“When Mr. Dawson stood before a choir or the band or the orchestra, you had the sense that you were dealing with realities beyond yourself—that you were being asked to give of yourself to meanings which were [i]ndefinable except in terms of music and musical style. But you also had the sense that with his elegance and severity, with his grasp of the meaning of the verse, the value that he could draw out of a word and make you draw out of it, the way he could make you phrase, could teach you to grasp the meaning of a line of verse which sometimes he had set to music—sometimes Handel—all this gave you a sense that through this activity and dedication to the arts, you were going beyond and were getting insight into your other activities” (Callahan 440).

Financial restraints and unsettling social circumstances at Tuskegee led Ellison to go to New York. This “renaissance” man acquired an interest in sculpture and wanted to support himself for his senior year in school. Had he gone back to Tuskegee, the Invisible Man may never been created.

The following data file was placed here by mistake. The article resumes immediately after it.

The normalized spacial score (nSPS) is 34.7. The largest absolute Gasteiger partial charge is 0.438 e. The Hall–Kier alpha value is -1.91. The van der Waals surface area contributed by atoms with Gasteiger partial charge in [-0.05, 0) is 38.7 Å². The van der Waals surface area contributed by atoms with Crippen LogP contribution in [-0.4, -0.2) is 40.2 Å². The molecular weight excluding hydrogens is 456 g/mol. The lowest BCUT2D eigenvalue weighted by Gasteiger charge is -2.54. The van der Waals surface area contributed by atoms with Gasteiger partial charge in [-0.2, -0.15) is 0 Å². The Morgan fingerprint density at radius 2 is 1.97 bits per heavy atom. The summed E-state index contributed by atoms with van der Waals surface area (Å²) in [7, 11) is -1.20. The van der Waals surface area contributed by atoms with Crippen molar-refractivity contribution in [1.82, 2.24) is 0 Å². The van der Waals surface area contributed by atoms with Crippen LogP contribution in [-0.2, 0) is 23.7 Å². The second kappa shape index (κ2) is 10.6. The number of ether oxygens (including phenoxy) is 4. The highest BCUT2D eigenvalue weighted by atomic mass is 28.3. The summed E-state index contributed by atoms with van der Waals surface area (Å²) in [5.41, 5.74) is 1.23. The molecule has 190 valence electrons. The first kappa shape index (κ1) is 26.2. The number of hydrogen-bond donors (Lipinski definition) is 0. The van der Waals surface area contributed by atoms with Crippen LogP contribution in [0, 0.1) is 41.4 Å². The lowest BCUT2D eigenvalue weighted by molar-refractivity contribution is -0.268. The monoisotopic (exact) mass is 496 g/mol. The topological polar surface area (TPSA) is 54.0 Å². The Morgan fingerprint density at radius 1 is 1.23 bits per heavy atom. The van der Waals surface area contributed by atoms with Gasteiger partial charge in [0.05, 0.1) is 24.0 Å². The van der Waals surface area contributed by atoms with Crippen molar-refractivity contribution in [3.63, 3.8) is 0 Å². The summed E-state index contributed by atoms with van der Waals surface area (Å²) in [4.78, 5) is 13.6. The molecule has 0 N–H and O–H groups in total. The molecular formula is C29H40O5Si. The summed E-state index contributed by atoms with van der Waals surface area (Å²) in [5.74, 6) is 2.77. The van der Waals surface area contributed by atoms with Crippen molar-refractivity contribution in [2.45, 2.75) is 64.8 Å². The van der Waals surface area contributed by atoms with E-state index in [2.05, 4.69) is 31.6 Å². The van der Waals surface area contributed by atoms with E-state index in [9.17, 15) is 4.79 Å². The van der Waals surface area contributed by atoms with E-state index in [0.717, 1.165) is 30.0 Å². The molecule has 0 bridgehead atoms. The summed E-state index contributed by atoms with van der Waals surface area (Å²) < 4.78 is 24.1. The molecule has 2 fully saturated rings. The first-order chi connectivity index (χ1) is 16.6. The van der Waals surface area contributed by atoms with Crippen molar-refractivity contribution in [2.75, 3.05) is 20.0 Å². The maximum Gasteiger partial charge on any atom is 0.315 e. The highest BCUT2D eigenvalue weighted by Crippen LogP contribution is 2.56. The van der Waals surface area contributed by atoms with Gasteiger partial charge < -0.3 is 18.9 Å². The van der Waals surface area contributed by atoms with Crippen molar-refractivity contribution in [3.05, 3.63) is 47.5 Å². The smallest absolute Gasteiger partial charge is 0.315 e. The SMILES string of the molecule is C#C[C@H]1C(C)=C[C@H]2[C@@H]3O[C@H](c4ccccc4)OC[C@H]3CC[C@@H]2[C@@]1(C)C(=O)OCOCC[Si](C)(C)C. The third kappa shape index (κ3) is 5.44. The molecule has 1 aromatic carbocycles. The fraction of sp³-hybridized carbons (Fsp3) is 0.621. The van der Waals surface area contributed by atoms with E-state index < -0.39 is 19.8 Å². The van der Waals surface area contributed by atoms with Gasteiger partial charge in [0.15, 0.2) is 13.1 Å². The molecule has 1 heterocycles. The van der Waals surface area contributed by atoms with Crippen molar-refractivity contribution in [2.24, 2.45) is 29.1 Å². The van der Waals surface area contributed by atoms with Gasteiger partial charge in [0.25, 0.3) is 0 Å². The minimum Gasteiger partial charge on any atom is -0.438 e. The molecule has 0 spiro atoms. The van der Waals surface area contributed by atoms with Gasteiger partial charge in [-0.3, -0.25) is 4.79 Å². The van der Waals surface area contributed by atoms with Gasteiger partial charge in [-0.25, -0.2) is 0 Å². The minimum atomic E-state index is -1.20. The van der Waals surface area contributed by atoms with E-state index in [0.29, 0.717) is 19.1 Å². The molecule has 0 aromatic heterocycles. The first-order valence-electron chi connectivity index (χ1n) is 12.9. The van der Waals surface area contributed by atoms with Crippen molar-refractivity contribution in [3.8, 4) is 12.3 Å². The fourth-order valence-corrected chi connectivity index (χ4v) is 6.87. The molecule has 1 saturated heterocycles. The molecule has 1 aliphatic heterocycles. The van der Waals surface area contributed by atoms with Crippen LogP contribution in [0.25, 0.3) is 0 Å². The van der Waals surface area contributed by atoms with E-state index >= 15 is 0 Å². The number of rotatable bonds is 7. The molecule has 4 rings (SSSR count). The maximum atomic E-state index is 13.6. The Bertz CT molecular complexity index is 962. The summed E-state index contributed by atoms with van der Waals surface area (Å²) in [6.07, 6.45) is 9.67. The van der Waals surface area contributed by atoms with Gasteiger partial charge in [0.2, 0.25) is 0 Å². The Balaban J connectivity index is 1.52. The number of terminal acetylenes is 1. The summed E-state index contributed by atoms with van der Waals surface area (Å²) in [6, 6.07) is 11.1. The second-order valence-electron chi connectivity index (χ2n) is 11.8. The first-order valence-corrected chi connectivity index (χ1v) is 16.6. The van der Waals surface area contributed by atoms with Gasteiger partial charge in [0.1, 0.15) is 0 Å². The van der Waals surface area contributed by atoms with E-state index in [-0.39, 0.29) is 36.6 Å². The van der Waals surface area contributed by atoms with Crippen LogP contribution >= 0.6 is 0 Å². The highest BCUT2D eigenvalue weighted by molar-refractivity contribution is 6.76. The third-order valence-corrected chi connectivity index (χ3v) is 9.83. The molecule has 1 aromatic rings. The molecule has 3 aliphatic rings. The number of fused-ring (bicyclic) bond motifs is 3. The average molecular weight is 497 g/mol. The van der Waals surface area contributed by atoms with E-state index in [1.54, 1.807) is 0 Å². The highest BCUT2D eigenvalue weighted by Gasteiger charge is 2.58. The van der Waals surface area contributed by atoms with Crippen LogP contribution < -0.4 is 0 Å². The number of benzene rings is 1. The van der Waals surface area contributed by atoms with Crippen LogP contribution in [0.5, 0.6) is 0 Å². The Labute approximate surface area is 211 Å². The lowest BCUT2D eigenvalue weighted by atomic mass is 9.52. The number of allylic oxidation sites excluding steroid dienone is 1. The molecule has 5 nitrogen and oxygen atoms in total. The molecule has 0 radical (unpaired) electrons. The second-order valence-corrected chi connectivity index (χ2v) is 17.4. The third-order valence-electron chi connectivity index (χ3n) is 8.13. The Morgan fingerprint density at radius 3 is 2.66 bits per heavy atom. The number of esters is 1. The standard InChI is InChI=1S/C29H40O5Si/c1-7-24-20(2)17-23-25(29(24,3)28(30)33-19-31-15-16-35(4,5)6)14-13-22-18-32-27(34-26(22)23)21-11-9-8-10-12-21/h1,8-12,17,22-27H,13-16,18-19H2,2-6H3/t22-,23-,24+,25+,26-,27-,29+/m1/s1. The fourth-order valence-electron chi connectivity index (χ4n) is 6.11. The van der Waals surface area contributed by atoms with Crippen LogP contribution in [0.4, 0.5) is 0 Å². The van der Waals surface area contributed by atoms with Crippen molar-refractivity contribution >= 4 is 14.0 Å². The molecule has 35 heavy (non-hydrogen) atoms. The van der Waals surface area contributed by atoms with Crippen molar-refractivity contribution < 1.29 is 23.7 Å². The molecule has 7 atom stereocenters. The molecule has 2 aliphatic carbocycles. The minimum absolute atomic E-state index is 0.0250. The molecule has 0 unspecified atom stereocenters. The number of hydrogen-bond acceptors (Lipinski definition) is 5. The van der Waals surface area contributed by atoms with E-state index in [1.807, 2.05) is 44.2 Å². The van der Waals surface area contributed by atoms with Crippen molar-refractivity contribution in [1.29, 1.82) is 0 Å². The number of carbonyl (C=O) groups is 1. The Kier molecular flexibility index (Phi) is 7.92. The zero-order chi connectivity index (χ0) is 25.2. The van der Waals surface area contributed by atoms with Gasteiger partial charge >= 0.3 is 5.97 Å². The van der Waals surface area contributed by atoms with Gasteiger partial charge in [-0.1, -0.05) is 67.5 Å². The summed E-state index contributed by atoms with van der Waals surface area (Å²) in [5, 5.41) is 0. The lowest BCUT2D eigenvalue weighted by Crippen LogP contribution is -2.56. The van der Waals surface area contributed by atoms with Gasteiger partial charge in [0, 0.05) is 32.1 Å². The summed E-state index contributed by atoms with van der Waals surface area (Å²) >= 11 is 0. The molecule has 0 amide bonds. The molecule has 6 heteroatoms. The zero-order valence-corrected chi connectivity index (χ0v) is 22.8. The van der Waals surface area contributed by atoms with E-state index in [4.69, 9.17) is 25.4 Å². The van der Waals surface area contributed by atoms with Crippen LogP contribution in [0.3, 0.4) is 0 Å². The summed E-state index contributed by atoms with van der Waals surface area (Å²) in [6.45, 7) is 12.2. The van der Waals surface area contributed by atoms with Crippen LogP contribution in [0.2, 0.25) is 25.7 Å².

New York; July 5, 1936. Ellison arrived to New York City with intent to be a sculpture. He saw Langston Hughes and Alain Locke, standing outside of a YMCA, and introduced himself. Alain Locke, a department head of Philosophy at Howard University, had previously lectured at Tuskegee and to Ellison’s surprise he remembered their acquaintance. Locke was the department head of Philosophy at Howard University. Locke introduced Ellison to Hughes, who was acclaimed African American poet because Ellison too was interested in poetry.

Langston Hughes happened to have with him a copy of Malraux’s Days of Wrath and Man’s Fate. Hughes loaned him the books and also emphasized the importance of meeting Richard Wright, who was going to be in New York later in the year. Ellison didn’t know that Hughes actually wrote Wright about him. Wright did respond and wrote Ellison a postcard stating when we would be in New York. Ellison had a significant amount of time to wait and could have gone back to Tuskegee, but remembered the poor race relations and the accommodationist environment that evolved. Ellison never went back.

Wright’s plans to be in New York were due to a racial ostracizing from the Communist group he originally worked with in Chicago. Someone recommended New York under the circumstances that he would still be involved with Communists; editor of the Marxist literary magazine, the New Challenge and reporter for The Daily Worker.